Decoding a Joke: Sarah Silverman Cracks the Taboo of Rape Commentary by Sophia Hill

Understanding the fluency of a joke is a language all unto itself, and can be defined as an exchange of emotional and physical cues felt on a visceral level. I have chosen this Sarah Silverman clip because it exquisitely breakdowns a joke within a joke, all while being part of a pre-planned and pre-performed set of jokes to a willing audience.

As Mary Douglas explains, there are many different elements that go into the acceptance and approval of allowing something to be considered funny. Silverman’s explanation of “rape jokes” in this clip would traditionally be considered taboo, as Douglas would put it; but her breakdown of why she is allowed to make said joke invites the audience to laugh. She sets up an environment in which the listener can feel comfortable accepting the tragedy within the humor, by explaining why she thinks it’s funny and overall socially acceptable.

Silverman’s body language comes across as confident, yet also slightly awkward. Her presentation of this information emotionally guides the audience into the rhythm in which they should laugh, with her and at her. After she goes into detail about why rape jokes are a “hidden gem” of the comedy world, she backs herself up by saying “rape victims aren’t known as complainers.” In almost any other setting, this would be an inexcusably hideous thing to say. But because the audience has been given the platform to which the following topic of conversation can be perceived as funny, they in turn laugh when she presents that set of information.

There is also the added element of understand who Sarah Silverman herself is as a comedian. She’s established a following that expects a certain level of uneasy when watching her perform, and you can’t deny that her “brand” of comedy is incorporated within her reputation. She delivers what you would expect to see her say onstage, and in that sense, the audience participates in understanding the trade of information with grace.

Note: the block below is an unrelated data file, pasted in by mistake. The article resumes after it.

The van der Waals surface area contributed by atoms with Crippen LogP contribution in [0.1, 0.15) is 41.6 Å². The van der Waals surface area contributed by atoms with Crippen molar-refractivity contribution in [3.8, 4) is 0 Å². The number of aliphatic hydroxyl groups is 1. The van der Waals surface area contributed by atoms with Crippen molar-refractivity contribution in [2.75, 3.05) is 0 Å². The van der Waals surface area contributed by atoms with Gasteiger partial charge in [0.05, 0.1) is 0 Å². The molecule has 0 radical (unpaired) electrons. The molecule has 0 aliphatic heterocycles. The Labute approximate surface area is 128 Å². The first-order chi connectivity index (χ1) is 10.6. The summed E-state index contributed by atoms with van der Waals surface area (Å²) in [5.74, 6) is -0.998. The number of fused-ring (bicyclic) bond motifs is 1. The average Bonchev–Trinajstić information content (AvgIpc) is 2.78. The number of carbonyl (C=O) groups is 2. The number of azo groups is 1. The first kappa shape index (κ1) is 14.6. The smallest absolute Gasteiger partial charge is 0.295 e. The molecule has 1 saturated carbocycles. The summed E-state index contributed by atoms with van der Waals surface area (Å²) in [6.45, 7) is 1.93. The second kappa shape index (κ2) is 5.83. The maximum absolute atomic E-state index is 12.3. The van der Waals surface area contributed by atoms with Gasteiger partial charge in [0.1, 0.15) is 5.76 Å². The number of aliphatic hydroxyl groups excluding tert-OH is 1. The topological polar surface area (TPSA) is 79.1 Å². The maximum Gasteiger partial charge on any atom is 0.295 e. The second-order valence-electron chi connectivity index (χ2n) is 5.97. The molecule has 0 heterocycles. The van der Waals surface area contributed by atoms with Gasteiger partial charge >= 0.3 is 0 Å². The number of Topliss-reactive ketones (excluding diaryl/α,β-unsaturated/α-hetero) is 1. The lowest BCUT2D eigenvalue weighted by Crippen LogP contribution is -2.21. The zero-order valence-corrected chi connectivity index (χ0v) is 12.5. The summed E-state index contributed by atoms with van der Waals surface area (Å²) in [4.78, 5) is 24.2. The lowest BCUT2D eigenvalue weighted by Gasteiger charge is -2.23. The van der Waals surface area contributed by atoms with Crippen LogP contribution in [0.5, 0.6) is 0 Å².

Douglas, Mary. “Implicit Meanings: Essays in Anthropology.” Rain, no. 29, 1978, pp. 90–114.


  1. I find your example very interesting and I think Sarah Silverman is very daring. You described her audience as “a willing audience”. I think this remark is worth analysing more in terms of the nature of contemporary comedy and what is “traditionally considered taboo” (as you put forward).

  2. To what extent do you think that Silverman has blurred the lines between her onstage presence and her off-stage presence in order to create the ‘uneasy’ expectation from her audience? How does she achieve the intricate balance between trust from the audience and pushing the boundaries of their expectations?

  3. I find the idea of the audience accepting the subject matter and these jokes as a result of their interpretation and anticipation of the persona of Sarah Silverman the comic rather than her as a everyday citizen very interesting. That somehow her reputation gives her access and the audience by extension access to a topic which would otherwise be left well alone. Are we to give every comedian this level of leeway to maneuvers into uncomfortable topics? Secondly, you put forward that we are to be comforted by the invitation to laugh at these jokes but could we say that at least part of the comedy here is in purposefully making us feel uncomfortable and this uncomfortability then adding to the disruption aspect of comedy?

  4. Does Sarah alleviate the moral dilemma of laughing at a rape joke because she acknowledges that it is in “bad taste?” Why are her jokes both “perceived and permitted?”(Douglas, 98) Is it the social context as Sophie stated above or the form of deliver and subsequent explanation that Sophie identifies as adhering to joke form? Mary Douglas should have explored in conjunction with her hypothesis, jokes that “cut to close to the bone” of hierarchy or precious societal values are allowed when the joke “offers a symbolic pattern of a social pattern occurring at the same time,” the effect of joke structure and delivery. (Douglas, 98)
    – Amanda

  5. I think what you said about Silverman guiding her audience to laugh with and at her through the terrain of a taboo subject is a very interesting point. Although I believe that the setting of a comedy show, and being part of a large audience entices you to laugh more freely, the comedian definitely has a crucial role in gaining the audience’s allegiance and therefore guiding them to find something funny.

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